What Next for Afghanistan and Pakistan?
Nate Fick — whom Center for a New American Security chairman Richard Danzig announced this morning as the next CNAS CEO; he’s barely in his 30s — and Andrew “Abu Muqawama” Exum are talking about their new paper on Afghanistan and Pakistan. I blogged about that paper here, so please read that post instead of making me reiterate their points since Ex talks extremely fast.
Two things he said are worth emphasizing. First, “There’s not going to be a civilian surge” in Afghanistan — a point Gen. David Petraeus made earlier — since there aren’t enough deployable and available regional-expert U.S. civilians for such a thing, so instead it makes sense to focus on placing civilian advisers in the ministries. Relatedly, Exum wonders whether the Obama administration is really going to devote sufficient resources to Afghanistan and Pakistan.
Fick reiterated a point made by Gen. Stanley McChrystal, the new commander of U.S. forces in Afghanistan, in his confirmation hearings: a potent measurement of success is going to be the reduction of civilian casualties, both those caused by the Taliban and those caused by U.S. and NATO troops. “Killing noncombatant civilians fundamentally undermines” U.S. goals, Fick said. Retired Lt. Gen. David Barno offered some caution about that, saying that the “military opponents of the coalition” are trying to “take the air strikes off the table” by emphasizing the civilian casualties caused by the air strikes. That may strike COINdinistas as a good but problematic point.
More thorough criticism comes from Boston University Professor Andrew Bacevich, perhaps the most salient academic critic of the Iraq and Afghanistan wars out there. He first mentioned the Kennedy administration’s lessons-learned effort after the Bay of Pigs, which resulted in reaffirming all the faulty assumptions that led to the disaster, thereby contributing to the near-miss apocalypse of the Cuban Missile Crisis. Then Bacevich said it’s “wrong” that Afghanistan is a critical security interest of the United States and that counterinsurgency can help. Why’d 9/11 succeed? “Federal, state and local agencies responsible for domestic security fell down on the job,” Bacevich said. Preventing the next 9/11 “does not require the semi-permanent occupation” of Afghanistan and other countries. Why not “fix Mexico” first? “Anyone who came to a gathering like this and proposed to send 60,000 troops to Mexico” and spend billions to “fix the endemic corruption… would be laughed out of the room.”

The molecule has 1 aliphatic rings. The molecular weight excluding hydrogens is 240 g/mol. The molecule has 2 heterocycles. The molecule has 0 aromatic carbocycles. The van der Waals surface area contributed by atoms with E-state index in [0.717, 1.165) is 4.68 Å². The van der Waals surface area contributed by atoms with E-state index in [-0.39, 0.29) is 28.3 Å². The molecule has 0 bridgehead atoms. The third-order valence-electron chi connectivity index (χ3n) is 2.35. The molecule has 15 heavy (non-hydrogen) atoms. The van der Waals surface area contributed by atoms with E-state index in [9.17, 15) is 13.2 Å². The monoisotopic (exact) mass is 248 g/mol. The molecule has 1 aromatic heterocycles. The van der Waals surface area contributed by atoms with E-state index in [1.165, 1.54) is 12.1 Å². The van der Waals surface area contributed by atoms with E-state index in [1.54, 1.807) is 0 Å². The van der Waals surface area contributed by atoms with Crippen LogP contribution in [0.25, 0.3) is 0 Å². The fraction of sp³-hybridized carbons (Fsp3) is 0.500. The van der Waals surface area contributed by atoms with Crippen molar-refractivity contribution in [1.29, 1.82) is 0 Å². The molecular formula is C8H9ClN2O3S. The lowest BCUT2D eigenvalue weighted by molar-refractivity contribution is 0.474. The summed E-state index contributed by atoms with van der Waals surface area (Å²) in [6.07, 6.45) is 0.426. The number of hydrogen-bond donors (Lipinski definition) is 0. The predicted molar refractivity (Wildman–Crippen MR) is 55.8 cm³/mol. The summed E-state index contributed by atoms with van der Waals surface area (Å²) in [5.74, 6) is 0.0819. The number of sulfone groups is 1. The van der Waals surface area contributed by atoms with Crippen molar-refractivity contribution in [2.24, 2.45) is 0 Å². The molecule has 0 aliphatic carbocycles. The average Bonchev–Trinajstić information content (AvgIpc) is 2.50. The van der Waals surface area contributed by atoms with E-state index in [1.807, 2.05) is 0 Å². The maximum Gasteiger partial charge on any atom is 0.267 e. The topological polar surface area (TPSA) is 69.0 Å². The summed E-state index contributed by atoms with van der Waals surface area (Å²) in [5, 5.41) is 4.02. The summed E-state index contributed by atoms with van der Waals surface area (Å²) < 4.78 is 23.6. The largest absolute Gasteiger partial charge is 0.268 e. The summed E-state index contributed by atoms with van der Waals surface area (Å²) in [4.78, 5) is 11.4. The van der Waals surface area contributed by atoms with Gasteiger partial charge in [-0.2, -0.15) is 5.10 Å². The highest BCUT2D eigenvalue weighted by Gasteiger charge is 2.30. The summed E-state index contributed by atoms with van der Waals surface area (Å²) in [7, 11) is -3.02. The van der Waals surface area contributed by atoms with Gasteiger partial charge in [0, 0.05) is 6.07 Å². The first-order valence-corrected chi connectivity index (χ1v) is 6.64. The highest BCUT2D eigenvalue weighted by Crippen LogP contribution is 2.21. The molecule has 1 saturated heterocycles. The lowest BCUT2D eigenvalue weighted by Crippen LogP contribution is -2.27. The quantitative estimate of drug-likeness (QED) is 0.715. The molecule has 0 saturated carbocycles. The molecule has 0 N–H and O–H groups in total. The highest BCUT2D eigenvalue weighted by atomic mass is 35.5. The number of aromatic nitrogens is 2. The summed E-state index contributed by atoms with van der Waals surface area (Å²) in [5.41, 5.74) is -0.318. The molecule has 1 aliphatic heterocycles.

Bacevich then urged a “minimalist” approach. He disputed that the United States ought to be in “a global counterinsurgency campaign.” We “don’t need to undertake such a grandiose effort, and we can’t afford such a grandiose effort” while still ensuring that al-Qaeda “poses no more than a modest threat to U.S. national security.”
Here’s Army Col. Christopher Cavoli, who’s about to command an infantry brigade in Afghanistan, with some minor criticisms. “I don’t have real big problems” with much of Fick and Exum’s report. But Cavoli pointed out that Afghans’ “definition of security might be different than ours.” You need “a pretext” — “a political event or a material benefit” — for a U.S. or NATO unit to just show up and start population-protection operations. In other words, you’ve got to bring the Pashtun villages *something *if they’re going to accept nearby foreign forces. “There’s a level of external direction and control to ensure that what happens… is consistent,” Cavoli said. “Who is going to benefit and in what order from this counterinsurgency” is a “big question,” since a peaceful area that doesn’t receive as many resources from the U.S. as a violent one is going to raise questions among the populace about their incentives for continued cooperation. “That makes it difficult for me to see how [Fick and Exum's proposals] will generate momentum,” Cavoli said.